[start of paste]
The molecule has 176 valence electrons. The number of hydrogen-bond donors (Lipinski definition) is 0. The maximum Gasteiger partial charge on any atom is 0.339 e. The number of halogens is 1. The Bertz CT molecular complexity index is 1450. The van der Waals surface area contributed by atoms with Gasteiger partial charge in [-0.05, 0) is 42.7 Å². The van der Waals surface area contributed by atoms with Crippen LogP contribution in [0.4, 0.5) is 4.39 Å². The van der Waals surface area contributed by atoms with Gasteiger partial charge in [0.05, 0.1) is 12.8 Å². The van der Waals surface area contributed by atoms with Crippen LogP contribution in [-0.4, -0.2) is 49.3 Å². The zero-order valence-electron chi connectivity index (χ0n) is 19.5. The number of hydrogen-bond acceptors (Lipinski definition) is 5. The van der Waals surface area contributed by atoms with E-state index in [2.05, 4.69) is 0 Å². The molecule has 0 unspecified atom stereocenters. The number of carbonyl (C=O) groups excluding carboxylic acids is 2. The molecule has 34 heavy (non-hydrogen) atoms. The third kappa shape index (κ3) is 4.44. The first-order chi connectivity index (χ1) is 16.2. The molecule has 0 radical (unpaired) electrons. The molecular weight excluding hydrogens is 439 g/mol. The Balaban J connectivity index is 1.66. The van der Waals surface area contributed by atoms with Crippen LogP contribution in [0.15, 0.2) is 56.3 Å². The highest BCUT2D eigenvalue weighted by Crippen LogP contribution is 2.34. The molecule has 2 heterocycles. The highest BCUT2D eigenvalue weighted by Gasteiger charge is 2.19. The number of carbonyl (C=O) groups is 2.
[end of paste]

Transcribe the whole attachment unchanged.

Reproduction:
The molecule has 176 valence electrons. The number of hydrogen-bond donors (Lipinski definition) is 0. The maximum Gasteiger partial charge on any atom is 0.339 e. The number of halogens is 1. The Bertz CT molecular complexity index is 1450. The van der Waals surface area contributed by atoms with Gasteiger partial charge in [-0.05, 0) is 42.7 Å². The van der Waals surface area contributed by atoms with Crippen LogP contribution in [0.4, 0.5) is 4.39 Å². The van der Waals surface area contributed by atoms with Gasteiger partial charge in [0.05, 0.1) is 12.8 Å². The van der Waals surface area contributed by atoms with Crippen LogP contribution in [-0.4, -0.2) is 49.3 Å². The zero-order valence-electron chi connectivity index (χ0n) is 19.5. The number of hydrogen-bond acceptors (Lipinski definition) is 5. The van der Waals surface area contributed by atoms with E-state index in [2.05, 4.69) is 0 Å². The molecule has 0 unspecified atom stereocenters. The number of carbonyl (C=O) groups excluding carboxylic acids is 2. The molecule has 34 heavy (non-hydrogen) atoms. The third kappa shape index (κ3) is 4.44. The first-order chi connectivity index (χ1) is 16.2. The molecule has 0 radical (unpaired) electrons. The molecular weight excluding hydrogens is 439 g/mol. The Balaban J connectivity index is 1.66. The van der Waals surface area contributed by atoms with Crippen LogP contribution in [0.15, 0.2) is 56.3 Å². The highest BCUT2D eigenvalue weighted by Crippen LogP contribution is 2.34. The molecule has 2 heterocycles. The highest BCUT2D eigenvalue weighted by Gasteiger charge is 2.19. The number of carbonyl (C=O) groups is 2.